Friday, April 06, 2012

Another Day in the Life Pathetic

The day started so well

I got up early so I could get one of the two straight-through, no-change-at-Jamaica-not-the-good-one trains that run from Wyandanch to Atlantic Terminal, the Jewel in the Crown of Brooklyn. Arriving in good time to find the car park really quite empty I realized that Good Friday had fallen on the start of Passover so my train would also be mostly empty! Yazoo!

Once on the platform I was, of course, introduced to the real reason for the lack of commuters: once again the trains had been "delayed due to a police action west of Wyandanch". Again I had to listen to the idiot in some booth announce the times that the "delayed" train would be arriving in stations over 25 miles and at least 30 minutes away on a line that would offer these poor devils quite a few alternative trains, assuming they were dimwitted enough to be standing on those platforms at this hour waiting for that train, a circumstance so unlikely as to be functionally impossible. One again the LIRR failed singularly to explain what the real issue was.

But after twenty minutes of "train delay due to police activity" messages and one presumably inadvertent mention of an unauthorized person on the tracks, I could guess.

Five minutes or so after that my guess was proved right - someone had been hit by a train and naturally the train service was now suspended indefinitely while the poor buggers in the squad cars tried to find the parts.

See, a human being is, for the purposes of collisions with fast-moving trains, rather like a kitchen bin liner half full of tomatoes and topped off with water, then sealed. On contact with the train hydrostatic forces tear apart the body and the various bits you learned about in school get thrown all over the scenery. Personally, I think that if the LIRR allowed people to see the results of this they'd find themselves less popular as a venue for drunks or suicides. Morons can't be stopped but you just know that bursting open has to hurt a lot.

My angst at this point may not be clear to the reader, so I will state up front that I do not hold the LIRR to blame for the loss of service due to idiots on the track. I hold them to blame for knowing about the situation and not telling me in a timely manner so I can make other commuting plans, like getting across the island to Babylon rail station before all the parking spaces, in short supply but long demand even on a good day, are taken. These fbleepwits knew they would be cancelling the service so why not just bloody well say so and do us all a favor?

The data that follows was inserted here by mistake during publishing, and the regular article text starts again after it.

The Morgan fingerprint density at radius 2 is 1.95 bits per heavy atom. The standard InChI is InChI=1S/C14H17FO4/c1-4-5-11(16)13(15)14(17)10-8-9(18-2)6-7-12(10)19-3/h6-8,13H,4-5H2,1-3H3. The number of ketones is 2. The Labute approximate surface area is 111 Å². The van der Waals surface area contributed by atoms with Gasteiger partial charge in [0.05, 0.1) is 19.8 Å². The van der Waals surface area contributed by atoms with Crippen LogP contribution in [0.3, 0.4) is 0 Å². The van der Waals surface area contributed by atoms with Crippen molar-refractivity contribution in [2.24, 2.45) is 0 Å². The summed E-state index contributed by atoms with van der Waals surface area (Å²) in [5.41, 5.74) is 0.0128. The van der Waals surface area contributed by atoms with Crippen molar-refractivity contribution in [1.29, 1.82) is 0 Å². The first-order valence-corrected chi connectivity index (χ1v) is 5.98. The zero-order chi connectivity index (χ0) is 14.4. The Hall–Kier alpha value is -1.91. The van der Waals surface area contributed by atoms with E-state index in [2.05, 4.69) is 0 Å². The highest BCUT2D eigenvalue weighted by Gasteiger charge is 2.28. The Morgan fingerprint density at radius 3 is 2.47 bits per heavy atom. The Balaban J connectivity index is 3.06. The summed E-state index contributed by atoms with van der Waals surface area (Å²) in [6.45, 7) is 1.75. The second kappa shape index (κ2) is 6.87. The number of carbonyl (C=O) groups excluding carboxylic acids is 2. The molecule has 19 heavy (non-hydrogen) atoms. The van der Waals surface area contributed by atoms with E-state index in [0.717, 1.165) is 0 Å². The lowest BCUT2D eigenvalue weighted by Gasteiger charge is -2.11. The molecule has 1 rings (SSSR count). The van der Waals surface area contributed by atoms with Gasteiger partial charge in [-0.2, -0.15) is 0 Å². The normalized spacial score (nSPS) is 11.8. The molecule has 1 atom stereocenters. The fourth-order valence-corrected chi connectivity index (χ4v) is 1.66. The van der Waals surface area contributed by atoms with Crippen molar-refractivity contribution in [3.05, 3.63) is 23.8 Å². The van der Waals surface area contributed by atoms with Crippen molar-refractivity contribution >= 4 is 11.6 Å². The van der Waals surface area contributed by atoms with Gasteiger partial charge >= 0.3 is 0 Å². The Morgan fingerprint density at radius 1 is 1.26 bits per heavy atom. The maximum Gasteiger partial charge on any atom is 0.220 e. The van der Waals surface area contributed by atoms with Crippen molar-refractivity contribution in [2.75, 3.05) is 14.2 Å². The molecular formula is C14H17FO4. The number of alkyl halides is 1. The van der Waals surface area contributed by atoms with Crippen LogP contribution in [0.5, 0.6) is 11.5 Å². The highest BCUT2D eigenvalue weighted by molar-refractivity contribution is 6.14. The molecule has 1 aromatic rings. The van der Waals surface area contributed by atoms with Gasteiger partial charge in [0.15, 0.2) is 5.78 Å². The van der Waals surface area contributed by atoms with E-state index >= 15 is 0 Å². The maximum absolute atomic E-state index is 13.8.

So I set off with everyone else in convoy to Babylon to see if I could somehow park my car and arrive at work this side of Monday (it was already clear I would not be early, now the challenge was to see if I could avoid being very late). Luckily I had the good fortune to get stuck behind a car transporting two 8x4 sheets of plywood on the roof (and therefore doing 28 mph the entire way) which was also behind an Optimum Cable TV truck driven by someone paid by the hour and deciding to make the most of it. But I did get a space, one of three left in the car park.

Paying for the space was more problematical.

I a moment of brilliance I had departed work with two dollars to my name, which I had spent on coffee in Wyandanch station under the illusion I would soon be sipping it as the miles sped by. The car park has numbered spaces that you pay for at a machine to which, presumably, the traffic cop in charge has some sort of wireless connection. One simply pays and departs on one's journey.

First stop was at the Bank of America ATM, where I got two rather moth-eaten $20 bills and was charged $2 for the privilege. Bank of America, you may remember, were one of those organizations that demonstrated they had no idea how to run a bank about two years ago. Not satisfied with billions of tax dollars, some of which were from what I laughingly refer to as my pay packet, they have the nerve to assess a two buck service charge for an automatic transaction that actually saves them money.